This sequence of feeding, exposing and developing copy cards continues until the number of copies preset on the Copy Counter have been produced and the end of the exposure of the last copy card in the count has been reached. At this moment the last closure of CR14 (5-9) reduces the count on the counter to zero and therefore the counter closes its output contact CTR (21-22). This closure applies power through contact CR6 (12-8) to the trigger of Quadrac Q2 which energises solenoid S2. This causes the friction wheel/stop assembly 25 controlling the master card in the exposure station to rotate slightly and drive the master card out of the exposure station. Depending upon how a master card Mode Selector Guide 36 is set i.e. `Separate` or `Interleave` the master card is either driven into a master card receive hopper E or one of the hoppers H or G via the interleaving hold station. When the trailing edge of the master card leaves, the exposure station, microswitch SW13 returns to the normally closed position and re-applies power to relay CR7 thus causing the next master to be fed from the input hopper A into the exposure station. Simultaneously, power is removed from relay CR6 opening contacts CR6 (8-12) thus removing power from Quadrac Q2 and solenoid S2 allowing the master card exposure station Friction Wheel/Stop assembly 25 to return ready for the next master card. At the same time, releasing CR6 closes normally closed contacts CR6 (10-2) which resets the counter to the present number.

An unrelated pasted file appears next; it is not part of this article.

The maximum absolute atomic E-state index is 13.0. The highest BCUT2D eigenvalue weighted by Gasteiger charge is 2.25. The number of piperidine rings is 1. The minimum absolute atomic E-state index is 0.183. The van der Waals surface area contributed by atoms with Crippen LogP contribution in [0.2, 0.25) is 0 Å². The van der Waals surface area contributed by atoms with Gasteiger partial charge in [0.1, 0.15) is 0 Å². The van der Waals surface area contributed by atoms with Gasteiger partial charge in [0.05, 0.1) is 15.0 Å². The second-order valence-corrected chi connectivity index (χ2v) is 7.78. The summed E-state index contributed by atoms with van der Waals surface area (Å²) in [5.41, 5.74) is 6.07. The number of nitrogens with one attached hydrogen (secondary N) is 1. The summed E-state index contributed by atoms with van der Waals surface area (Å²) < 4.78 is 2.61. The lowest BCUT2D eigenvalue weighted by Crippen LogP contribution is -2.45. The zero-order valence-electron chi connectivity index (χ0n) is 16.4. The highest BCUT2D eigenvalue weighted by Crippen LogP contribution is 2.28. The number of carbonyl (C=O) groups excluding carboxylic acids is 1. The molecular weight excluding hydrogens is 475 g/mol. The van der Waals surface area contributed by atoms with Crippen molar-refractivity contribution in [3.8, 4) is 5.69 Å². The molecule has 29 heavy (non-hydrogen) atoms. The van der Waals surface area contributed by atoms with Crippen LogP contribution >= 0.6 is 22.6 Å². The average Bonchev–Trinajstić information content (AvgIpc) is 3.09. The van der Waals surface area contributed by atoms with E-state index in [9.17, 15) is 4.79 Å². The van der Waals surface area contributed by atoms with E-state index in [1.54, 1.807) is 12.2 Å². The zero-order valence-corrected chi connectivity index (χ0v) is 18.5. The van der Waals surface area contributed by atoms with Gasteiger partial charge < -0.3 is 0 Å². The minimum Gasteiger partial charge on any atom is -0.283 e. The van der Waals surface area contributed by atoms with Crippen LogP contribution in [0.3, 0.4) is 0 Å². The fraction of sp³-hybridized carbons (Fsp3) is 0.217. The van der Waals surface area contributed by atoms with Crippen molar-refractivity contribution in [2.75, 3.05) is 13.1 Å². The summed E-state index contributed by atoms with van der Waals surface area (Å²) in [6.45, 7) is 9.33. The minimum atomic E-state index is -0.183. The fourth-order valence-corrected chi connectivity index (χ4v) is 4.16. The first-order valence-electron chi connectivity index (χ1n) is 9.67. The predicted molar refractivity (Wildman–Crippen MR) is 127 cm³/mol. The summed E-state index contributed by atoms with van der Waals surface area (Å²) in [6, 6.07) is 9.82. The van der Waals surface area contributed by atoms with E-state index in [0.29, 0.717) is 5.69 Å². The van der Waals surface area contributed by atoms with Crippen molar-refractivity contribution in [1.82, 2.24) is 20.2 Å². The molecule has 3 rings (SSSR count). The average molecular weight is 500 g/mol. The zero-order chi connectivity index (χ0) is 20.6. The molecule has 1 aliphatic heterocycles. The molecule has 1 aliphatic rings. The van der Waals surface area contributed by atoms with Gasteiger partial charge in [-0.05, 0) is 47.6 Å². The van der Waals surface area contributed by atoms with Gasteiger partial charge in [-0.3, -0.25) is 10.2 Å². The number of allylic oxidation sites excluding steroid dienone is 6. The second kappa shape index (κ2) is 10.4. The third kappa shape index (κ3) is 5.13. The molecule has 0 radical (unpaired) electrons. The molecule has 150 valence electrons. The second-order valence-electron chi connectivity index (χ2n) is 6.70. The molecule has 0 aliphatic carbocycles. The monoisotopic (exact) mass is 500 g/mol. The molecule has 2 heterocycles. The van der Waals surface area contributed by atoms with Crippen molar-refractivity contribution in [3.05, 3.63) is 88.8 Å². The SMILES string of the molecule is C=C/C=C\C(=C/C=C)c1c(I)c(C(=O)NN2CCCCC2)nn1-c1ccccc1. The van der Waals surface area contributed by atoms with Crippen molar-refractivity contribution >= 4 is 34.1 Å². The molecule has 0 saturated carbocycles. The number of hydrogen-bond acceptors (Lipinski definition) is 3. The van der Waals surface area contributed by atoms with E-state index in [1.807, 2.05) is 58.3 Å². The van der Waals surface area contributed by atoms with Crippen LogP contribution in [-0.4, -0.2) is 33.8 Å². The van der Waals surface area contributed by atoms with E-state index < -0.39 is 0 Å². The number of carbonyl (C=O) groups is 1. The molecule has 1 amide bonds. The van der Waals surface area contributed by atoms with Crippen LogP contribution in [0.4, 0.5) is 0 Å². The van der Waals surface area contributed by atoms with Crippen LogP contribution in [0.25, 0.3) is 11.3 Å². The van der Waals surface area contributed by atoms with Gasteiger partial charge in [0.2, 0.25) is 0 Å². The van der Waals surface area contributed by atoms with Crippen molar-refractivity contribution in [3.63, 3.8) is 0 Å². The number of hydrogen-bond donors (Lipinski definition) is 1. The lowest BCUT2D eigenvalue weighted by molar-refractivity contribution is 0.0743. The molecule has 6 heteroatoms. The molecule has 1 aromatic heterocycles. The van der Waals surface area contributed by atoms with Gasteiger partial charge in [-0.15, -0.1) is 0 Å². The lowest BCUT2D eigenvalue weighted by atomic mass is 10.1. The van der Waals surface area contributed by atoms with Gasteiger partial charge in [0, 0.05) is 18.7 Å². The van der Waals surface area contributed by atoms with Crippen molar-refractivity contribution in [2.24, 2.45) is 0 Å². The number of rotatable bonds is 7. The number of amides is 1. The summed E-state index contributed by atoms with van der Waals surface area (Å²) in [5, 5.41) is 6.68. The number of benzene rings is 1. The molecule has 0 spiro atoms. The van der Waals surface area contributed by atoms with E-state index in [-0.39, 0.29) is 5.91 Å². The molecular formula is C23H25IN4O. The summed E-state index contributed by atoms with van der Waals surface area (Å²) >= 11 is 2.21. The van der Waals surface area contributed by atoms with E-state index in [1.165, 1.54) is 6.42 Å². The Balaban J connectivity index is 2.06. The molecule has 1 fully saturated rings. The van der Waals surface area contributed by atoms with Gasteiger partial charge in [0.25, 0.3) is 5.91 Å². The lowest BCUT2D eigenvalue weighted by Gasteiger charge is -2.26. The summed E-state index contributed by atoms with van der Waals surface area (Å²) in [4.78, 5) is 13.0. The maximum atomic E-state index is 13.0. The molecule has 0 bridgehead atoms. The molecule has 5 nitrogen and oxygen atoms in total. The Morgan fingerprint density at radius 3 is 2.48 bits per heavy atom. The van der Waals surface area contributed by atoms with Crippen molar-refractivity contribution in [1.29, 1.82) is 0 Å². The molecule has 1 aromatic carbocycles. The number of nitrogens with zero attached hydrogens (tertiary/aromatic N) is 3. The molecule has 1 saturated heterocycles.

THE INTERLEAVING MODE

If the Mode Selector Guide 36 is set for the Interleave Mode the master card is moved along the guide channel 12 into the Hold Station F. The card is driven to the left by a drive roller 37 situated to the left of the developer station. When the trailing edge of the master card has left this drive roller there is no more drive on the card so the card stops in the channel. At this time it has actuated microswitch SW20 whose normally open contacts close. At the conclusion of the next exposure cycle relay CR14 is energised and closes contacts CR14 (7-11) and in turn energises relay CR13 as already described. Energising relay CR13 closes contacts CR13 (7-11) in the circuit for the `Hold` relay CR12. Relay CR12 locks up through its contacts CR12 (6-10) providing that there is a master card in the hold station actuating SW20 as stated. When CR12 is energised it closes contacts CR12 (8-12) which applies power to time delay relay TR5 (the Hold Time Delay Relay). When relay TR5 times out, contacts TR5 (4-7) close and apply power to the trigger of Quadrac Q3 which in turn energises solenoid S3 (master card Hold Solenoid). Solenoid S3 causes a friction drive wheel 38 to drive the master card on into the copy card receive hopper into which the copy cards are being fed. The time delay of TR5 is set sufficiently long to assure that the master card enters the copy card receive hopper H or G after the last copy card processed from that master has already been stacked in the hopper.

THE LAST COPY CARD